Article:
Category: Movies

Star Trek into Idiot Plot

Major spoilers follow, I guess, albeit mostly stuff everybody's been expecting since roughly the end of the last movie.

So let me get this straight.

Eric Bana travels back in time and kills Kirk's father.

And this causes Ricardo Montalbán to turn into Benedict Cumberbatch?

Did that happen 300 years prior to the era Bana actually traveled to, or did it cause an already cryogenically-frozen Ricardo Montalbán to turn into Benedict Cumberbatch?

Like, was he really surprised when he woke up?

I kept waiting for the other shoe to drop and for the real Khan to be the guy in the pod they had to open up to save Kirk.

I mean, it's not like the plot reasons for Khan's ethnicity and national origin changing are that important. There is a rather strong argument to be made against the Hollywood trend of recasting minority roles with white guys (and no, trolls, casting Laurence Fishburne as Perry White is not "the exact same thing", because you see making a film's cast more diverse is not the exact same thing as making it less diverse), and, moreover, there are some rather regressive overtones in making the ultimate genetic model of a human being a pasty white guy. But as for the plot reasons? You could really handwave all that stuff. Whatever; it's just a movie; they recast the guy. Don't think too hard about it.

Which would be much much easier to do if the last act of the film weren't spent beating you about the head and shoulders with Wrath of Khan references.

After the first couple, I thought, You know, I'm getting way more out of this than people who haven't seen Wrath of Khan recently.

By the end of the film, I thought, You know, they're much happier for not getting all those damn references.

Hell, I was the only person in the theater who laughed out loud when Spock yelled "Khaaaaaaaaaaan!"

Anyway. I'm a casual Trek fan. I've seen a few episodes and movies here and there; I generally enjoy them.

I can definitely see the fans' gripes that the new movies are dumbed-down action flicks -- but what the hell, they've been pretty entertaining, and impeccably cast.

I still love Benedict Cumberbatch. Even if I don't think they should have cast him as a Mexican.

The Roxy Performances Trailer

The Zappa Family Trust released this trailer years ago -- as far as I can tell, the DVD has still not been released. Which is a bummer, because this is some of the highest-quality Zappa audio I've ever heard on YouTube.

Obits

Roger Ebert's going to be getting most of the press today. But some other important folks died these past couple days too.

You know who writes great obits? Mark Evanier writes great obits. I'll start you off with his post on Ebert.

Then there's George Gladir, unsung Archie scribe, co-creator of Sabrina the Teenage Witch, and 2007 recipient of the Bill Finger Award, an award that recognizes great comics writers who don't get the attention they deserve.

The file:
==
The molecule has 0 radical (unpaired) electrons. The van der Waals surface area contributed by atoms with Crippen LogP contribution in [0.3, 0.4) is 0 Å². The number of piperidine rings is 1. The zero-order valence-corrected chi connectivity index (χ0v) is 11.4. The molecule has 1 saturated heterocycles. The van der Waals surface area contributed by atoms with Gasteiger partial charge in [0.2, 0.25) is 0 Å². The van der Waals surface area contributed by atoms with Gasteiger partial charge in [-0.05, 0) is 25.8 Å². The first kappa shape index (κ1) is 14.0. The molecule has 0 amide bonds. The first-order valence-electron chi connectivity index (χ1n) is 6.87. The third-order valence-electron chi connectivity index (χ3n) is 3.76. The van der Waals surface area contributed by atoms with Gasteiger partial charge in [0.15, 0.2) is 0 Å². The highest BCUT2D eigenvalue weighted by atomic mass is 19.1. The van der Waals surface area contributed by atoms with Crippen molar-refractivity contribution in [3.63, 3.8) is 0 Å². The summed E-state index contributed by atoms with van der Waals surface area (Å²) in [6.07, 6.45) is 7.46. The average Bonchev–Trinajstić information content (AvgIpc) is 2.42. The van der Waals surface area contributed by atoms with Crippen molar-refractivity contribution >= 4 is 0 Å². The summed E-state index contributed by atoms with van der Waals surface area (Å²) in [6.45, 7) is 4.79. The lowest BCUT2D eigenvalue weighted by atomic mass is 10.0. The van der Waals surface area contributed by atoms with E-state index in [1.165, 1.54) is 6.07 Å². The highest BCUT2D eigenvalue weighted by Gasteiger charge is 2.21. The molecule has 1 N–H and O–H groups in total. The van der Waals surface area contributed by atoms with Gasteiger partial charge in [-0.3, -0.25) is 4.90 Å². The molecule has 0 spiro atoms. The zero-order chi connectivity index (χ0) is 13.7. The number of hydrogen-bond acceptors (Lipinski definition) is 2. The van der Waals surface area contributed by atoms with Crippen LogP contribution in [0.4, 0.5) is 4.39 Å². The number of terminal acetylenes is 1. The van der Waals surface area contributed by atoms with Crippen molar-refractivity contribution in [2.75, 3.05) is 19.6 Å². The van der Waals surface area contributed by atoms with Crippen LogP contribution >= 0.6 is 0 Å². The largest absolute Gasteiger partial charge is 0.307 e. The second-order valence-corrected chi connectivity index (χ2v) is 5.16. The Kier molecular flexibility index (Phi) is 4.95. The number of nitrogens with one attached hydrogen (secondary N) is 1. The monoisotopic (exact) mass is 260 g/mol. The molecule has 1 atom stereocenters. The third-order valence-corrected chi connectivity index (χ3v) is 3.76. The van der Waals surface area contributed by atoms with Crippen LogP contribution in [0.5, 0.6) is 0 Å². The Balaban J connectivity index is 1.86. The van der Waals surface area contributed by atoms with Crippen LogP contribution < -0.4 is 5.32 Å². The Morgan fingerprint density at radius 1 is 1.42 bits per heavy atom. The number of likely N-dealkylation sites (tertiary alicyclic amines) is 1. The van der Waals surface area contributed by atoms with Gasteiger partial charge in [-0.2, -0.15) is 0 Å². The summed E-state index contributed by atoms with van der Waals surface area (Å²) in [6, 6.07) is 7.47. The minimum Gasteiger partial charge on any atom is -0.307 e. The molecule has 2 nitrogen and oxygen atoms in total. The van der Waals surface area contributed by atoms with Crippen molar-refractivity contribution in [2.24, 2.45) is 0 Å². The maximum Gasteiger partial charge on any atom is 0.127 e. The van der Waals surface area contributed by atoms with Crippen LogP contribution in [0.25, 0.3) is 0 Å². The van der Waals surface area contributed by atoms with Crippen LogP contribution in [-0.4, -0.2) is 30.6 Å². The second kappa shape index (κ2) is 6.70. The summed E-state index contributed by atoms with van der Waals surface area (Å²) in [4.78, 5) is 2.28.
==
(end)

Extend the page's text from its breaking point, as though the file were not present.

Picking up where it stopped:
A comics creator who did get plenty of attention also passed today: Carmine Infantino, one of the most important artists, creators, and editors in the history of the business. He's best known for ushering in the Silver Age between the co-creation of the Barry Allen Flash and the design of the New Look Batman. And he was art director during an era noted for stories written around crazy covers.

And I learned something about one of my coworkers today: when I told him Ebert and Infantino had died, I got a bigger reaction for Infantino. You know, I'm starting to like this place.

Last, but not least -- and I'm going with the New York Times here because Evanier doesn't have an obit for her -- yesterday marked the passing of Jane Henson, Jim's widow and earliest collaborator.

Sad times -- we lost some real talents. But they all had a good run.

Nightline 1985, Part 2

More from Donny Osmond on how G-rated movies don't sell tickets and directors add more adult content specifically to avoid the G rating. (I hear that's the whole reason for the scene in Star Wars where Luke finds Uncle Owen and Aunt Beru's charred corpses; prior to that scene being added, the film earned a G.)

And does anyone remember where interviewers could just say "A warning to our affiliates: we're going to go over"? I don't. Obviously live presentations and sporting events can go over time, but I don't remember seeing an interview do it -- aside from The Daily Show's frequent "Watch the rest on the Web!" schtick.

This one cuts off abruptly too, a product of YouTube's old 10-minute time limit.

Prague, 1990

Can't understand a word these guys are saying, but it's still pretty cool -- I'm fascinated by Frank's popularity among the counterculture in Czechoslovakia, and the warm welcome he received there after the collapse of its communist regime.

Uploaded by Yrrah0017.

Tonight You Belong to Me

So I got married today.

(Well, "today" by the time you read this. As I'm writing this it's still February 22. By the time this posts I expect to be nowhere near my keyboard. ...but there are still going to be people in my house. Don't try to rob the place.)

So, breaking from Zappa, here's the song we used for our first dance.

We connected on match.com, some four years ago. One of the first things we bonded over was a mutual appreciation of The Jerk. So, to that end, here's Tonight You Belong to Me, performed by Folk Uke:

Folk Uke are, as the name implies, a comedy folk ukelele duo, made up of Cathy Guthrie and Amy Nelson. They are the daughters of exactly the two famous musicians you think they are. You can buy their self-titled album, on which the studio version of Tonight You Belong to Me appears, on Amazon or direct from Rising Son Records.